POLITICS
20/08/2019 12:19 PM IST | Updated 21/08/2019 6:53 PM IST

'The Rules Have Changed': Why Shehla Rashid Tweeted What She Did

Shehla Rashid explains why she decided to go public with the information that she is receiving from J&K.

Adnan Abidi / Reuters

There could be a knock on the door, and she might be placed under house arrest or jailed, like one of 4,000 Kashmiris arrested since August 5. With her arrest, there would be no Kashmiri public figure left to speak for those who oppose the revoking of Jammu and Kashmir’s (J&K) special status, its bifurcation, the unilateral manner in which the Modi government made these changes, and the communication blackout that followed.

And still, Kashmiri political activist Shehla Rashid tweeted allegations of grave misconduct and torture by the Indian Army in Kashmir. The army in turn rejected  Rashid’s allegations as baseless, unverified and fake, which triggered calls for her arrest. TV channels devoted primetime news shows to debate her arrest and whether she was an asset to Pakistan. One channel even ran an online poll, asking readers to vote in favour and against her arrest. #ArrestShehlaRashid was trending all day on Monday.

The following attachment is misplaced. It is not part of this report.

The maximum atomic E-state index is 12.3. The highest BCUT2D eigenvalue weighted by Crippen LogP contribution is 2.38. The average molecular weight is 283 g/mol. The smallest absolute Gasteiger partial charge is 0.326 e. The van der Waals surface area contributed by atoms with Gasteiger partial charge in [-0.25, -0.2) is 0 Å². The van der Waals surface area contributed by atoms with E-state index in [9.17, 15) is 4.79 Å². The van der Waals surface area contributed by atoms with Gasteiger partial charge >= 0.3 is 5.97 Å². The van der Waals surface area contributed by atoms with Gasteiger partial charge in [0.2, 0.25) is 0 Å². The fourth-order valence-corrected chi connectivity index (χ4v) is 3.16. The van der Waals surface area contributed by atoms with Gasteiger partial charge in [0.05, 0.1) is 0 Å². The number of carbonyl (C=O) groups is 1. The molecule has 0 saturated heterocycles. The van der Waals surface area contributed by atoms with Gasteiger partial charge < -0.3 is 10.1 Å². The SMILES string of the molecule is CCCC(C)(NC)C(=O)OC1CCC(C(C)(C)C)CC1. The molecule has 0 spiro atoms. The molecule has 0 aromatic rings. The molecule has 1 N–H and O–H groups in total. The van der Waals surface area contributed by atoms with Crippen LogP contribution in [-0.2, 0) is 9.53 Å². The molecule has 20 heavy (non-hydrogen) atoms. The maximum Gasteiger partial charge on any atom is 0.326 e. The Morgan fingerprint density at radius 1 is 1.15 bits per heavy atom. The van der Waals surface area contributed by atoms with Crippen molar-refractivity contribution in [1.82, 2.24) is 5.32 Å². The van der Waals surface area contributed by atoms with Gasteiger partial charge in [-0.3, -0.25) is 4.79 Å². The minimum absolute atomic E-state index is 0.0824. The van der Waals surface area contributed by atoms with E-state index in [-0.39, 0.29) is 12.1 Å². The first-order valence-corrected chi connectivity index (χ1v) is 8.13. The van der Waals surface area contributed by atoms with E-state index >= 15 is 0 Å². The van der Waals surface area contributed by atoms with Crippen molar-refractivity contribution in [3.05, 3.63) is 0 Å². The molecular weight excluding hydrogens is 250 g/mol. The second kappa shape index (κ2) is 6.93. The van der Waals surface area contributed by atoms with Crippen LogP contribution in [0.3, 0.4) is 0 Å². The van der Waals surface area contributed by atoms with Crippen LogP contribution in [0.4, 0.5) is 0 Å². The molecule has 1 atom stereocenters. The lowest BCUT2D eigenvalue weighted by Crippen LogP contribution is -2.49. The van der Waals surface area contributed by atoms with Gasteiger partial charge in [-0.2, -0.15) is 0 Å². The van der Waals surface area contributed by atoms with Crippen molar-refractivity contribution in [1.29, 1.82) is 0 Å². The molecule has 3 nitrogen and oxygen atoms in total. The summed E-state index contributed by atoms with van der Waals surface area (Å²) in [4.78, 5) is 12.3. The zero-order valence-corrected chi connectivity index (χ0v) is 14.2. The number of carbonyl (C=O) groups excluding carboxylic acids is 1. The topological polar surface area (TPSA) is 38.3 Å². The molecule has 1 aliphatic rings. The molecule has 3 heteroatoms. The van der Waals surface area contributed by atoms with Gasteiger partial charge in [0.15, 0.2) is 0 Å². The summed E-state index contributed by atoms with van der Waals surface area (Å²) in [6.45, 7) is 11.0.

In a conversation with HuffPost India, Rashid, the former Vice President of Jawaharlal Nehru University Students’ Union, explained why she felt that she had to tweet unverified allegations in order to expose human rights violations. 

“If the media was allowed to function, if social media was allowed to function, I would not have to do this. I really do think the world needs to hear all of this and an arrest is a very small price to pay,” she said. 

I really do think the world needs to hear all of this and an arrest is a very small price to pay.

A criminal complaint was filed against you by a Supreme Court lawyer, who says you are spreading fake news and calling for your arrest.  

We have to highlight the things that people are saying in the absence of any kind of communication. The press is not allowed to report. Local journalists are not allowed to travel to the villages. It’s important to highlight how people feel, I don’t care who files what.

What is the basis of putting out those tweets? 

 On the basis of conversations who have travelled from there. 

Did you feel confident that you could put these out? It could be hearsay. Did they offer some kind of proof?